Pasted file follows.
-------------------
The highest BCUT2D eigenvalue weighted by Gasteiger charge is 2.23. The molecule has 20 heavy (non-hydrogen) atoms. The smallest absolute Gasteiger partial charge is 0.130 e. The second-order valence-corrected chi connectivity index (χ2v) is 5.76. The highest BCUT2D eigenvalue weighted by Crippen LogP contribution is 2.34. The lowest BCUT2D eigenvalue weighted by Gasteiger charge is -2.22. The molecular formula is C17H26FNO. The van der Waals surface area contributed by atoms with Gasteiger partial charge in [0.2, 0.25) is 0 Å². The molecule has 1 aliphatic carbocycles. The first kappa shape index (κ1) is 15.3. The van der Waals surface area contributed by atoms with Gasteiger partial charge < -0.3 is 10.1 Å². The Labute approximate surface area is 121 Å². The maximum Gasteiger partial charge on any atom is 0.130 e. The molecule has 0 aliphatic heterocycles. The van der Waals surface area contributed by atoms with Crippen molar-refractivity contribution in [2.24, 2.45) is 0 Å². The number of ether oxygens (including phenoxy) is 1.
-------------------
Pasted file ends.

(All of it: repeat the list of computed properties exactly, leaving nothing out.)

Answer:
The highest BCUT2D eigenvalue weighted by Gasteiger charge is 2.23. The molecule has 20 heavy (non-hydrogen) atoms. The smallest absolute Gasteiger partial charge is 0.130 e. The second-order valence-corrected chi connectivity index (χ2v) is 5.76. The highest BCUT2D eigenvalue weighted by Crippen LogP contribution is 2.34. The lowest BCUT2D eigenvalue weighted by Gasteiger charge is -2.22. The molecular formula is C17H26FNO. The van der Waals surface area contributed by atoms with Gasteiger partial charge in [0.2, 0.25) is 0 Å². The molecule has 1 aliphatic carbocycles. The first kappa shape index (κ1) is 15.3. The van der Waals surface area contributed by atoms with Gasteiger partial charge < -0.3 is 10.1 Å². The Labute approximate surface area is 121 Å². The maximum Gasteiger partial charge on any atom is 0.130 e. The molecule has 0 aliphatic heterocycles. The van der Waals surface area contributed by atoms with Crippen molar-refractivity contribution in [2.24, 2.45) is 0 Å². The number of ether oxygens (including phenoxy) is 1.